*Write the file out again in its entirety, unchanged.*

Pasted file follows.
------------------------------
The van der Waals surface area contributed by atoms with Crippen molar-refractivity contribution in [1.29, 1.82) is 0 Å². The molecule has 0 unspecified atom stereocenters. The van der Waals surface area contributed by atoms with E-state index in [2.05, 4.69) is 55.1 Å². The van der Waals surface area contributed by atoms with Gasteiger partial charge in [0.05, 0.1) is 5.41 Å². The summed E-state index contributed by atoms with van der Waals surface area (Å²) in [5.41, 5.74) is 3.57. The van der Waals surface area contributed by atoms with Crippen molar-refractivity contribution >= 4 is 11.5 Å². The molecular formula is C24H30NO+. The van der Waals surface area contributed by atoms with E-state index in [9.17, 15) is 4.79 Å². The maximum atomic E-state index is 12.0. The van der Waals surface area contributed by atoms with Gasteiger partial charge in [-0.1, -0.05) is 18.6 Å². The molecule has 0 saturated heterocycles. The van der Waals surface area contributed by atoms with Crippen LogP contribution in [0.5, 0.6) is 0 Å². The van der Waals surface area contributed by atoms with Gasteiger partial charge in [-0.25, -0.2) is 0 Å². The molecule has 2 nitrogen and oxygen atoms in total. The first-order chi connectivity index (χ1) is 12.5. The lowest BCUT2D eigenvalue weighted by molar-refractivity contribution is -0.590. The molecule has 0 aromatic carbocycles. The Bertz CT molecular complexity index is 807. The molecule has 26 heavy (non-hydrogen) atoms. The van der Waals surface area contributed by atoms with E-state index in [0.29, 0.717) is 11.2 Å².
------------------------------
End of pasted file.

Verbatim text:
The van der Waals surface area contributed by atoms with Crippen molar-refractivity contribution in [1.29, 1.82) is 0 Å². The molecule has 0 unspecified atom stereocenters. The van der Waals surface area contributed by atoms with E-state index in [2.05, 4.69) is 55.1 Å². The van der Waals surface area contributed by atoms with Gasteiger partial charge in [0.05, 0.1) is 5.41 Å². The summed E-state index contributed by atoms with van der Waals surface area (Å²) in [5.41, 5.74) is 3.57. The van der Waals surface area contributed by atoms with Crippen molar-refractivity contribution >= 4 is 11.5 Å². The molecular formula is C24H30NO+. The van der Waals surface area contributed by atoms with E-state index in [9.17, 15) is 4.79 Å². The maximum atomic E-state index is 12.0. The van der Waals surface area contributed by atoms with Gasteiger partial charge in [-0.1, -0.05) is 18.6 Å². The molecule has 0 saturated heterocycles. The van der Waals surface area contributed by atoms with Crippen LogP contribution in [0.5, 0.6) is 0 Å². The van der Waals surface area contributed by atoms with Gasteiger partial charge in [-0.25, -0.2) is 0 Å². The molecule has 2 nitrogen and oxygen atoms in total. The first-order chi connectivity index (χ1) is 12.5. The lowest BCUT2D eigenvalue weighted by molar-refractivity contribution is -0.590. The molecule has 0 aromatic carbocycles. The Bertz CT molecular complexity index is 807. The molecule has 26 heavy (non-hydrogen) atoms. The van der Waals surface area contributed by atoms with E-state index in [0.29, 0.717) is 11.2 Å².